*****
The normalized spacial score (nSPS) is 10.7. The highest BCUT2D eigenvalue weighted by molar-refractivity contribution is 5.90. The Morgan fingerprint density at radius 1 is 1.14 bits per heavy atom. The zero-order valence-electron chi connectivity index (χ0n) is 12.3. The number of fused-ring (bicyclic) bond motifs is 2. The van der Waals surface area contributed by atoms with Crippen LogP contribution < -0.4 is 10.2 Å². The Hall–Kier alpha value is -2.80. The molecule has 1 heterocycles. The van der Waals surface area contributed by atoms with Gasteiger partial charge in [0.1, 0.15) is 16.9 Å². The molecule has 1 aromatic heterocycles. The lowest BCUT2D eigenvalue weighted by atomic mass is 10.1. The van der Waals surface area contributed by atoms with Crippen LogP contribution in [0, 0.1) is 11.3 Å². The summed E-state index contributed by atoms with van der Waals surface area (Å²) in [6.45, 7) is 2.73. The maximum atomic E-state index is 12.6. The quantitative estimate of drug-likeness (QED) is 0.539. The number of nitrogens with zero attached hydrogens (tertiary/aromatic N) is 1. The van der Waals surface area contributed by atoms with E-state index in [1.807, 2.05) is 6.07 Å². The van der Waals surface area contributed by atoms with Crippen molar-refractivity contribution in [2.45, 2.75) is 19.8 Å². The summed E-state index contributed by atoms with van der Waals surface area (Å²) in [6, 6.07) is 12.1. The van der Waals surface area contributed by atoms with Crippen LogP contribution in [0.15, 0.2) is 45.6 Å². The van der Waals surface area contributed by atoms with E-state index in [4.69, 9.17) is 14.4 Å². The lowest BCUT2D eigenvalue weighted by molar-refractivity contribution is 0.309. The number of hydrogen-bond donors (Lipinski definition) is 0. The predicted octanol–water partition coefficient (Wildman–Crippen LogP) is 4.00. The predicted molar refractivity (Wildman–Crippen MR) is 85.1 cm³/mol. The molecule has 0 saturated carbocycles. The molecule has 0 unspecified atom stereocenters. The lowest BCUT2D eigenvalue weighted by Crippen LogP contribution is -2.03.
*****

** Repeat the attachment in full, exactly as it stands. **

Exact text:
The normalized spacial score (nSPS) is 10.7. The highest BCUT2D eigenvalue weighted by molar-refractivity contribution is 5.90. The Morgan fingerprint density at radius 1 is 1.14 bits per heavy atom. The zero-order valence-electron chi connectivity index (χ0n) is 12.3. The number of fused-ring (bicyclic) bond motifs is 2. The van der Waals surface area contributed by atoms with Crippen LogP contribution < -0.4 is 10.2 Å². The Hall–Kier alpha value is -2.80. The molecule has 1 heterocycles. The van der Waals surface area contributed by atoms with Gasteiger partial charge in [0.1, 0.15) is 16.9 Å². The molecule has 1 aromatic heterocycles. The lowest BCUT2D eigenvalue weighted by atomic mass is 10.1. The van der Waals surface area contributed by atoms with Crippen LogP contribution in [0, 0.1) is 11.3 Å². The summed E-state index contributed by atoms with van der Waals surface area (Å²) in [6.45, 7) is 2.73. The maximum atomic E-state index is 12.6. The quantitative estimate of drug-likeness (QED) is 0.539. The number of nitrogens with zero attached hydrogens (tertiary/aromatic N) is 1. The van der Waals surface area contributed by atoms with E-state index in [1.807, 2.05) is 6.07 Å². The van der Waals surface area contributed by atoms with Crippen molar-refractivity contribution in [2.45, 2.75) is 19.8 Å². The summed E-state index contributed by atoms with van der Waals surface area (Å²) in [6, 6.07) is 12.1. The van der Waals surface area contributed by atoms with Crippen LogP contribution in [0.15, 0.2) is 45.6 Å². The van der Waals surface area contributed by atoms with E-state index in [4.69, 9.17) is 14.4 Å². The lowest BCUT2D eigenvalue weighted by molar-refractivity contribution is 0.309. The number of hydrogen-bond donors (Lipinski definition) is 0. The predicted octanol–water partition coefficient (Wildman–Crippen LogP) is 4.00. The predicted molar refractivity (Wildman–Crippen MR) is 85.1 cm³/mol. The molecule has 0 saturated carbocycles. The molecule has 0 unspecified atom stereocenters. The lowest BCUT2D eigenvalue weighted by Crippen LogP contribution is -2.03.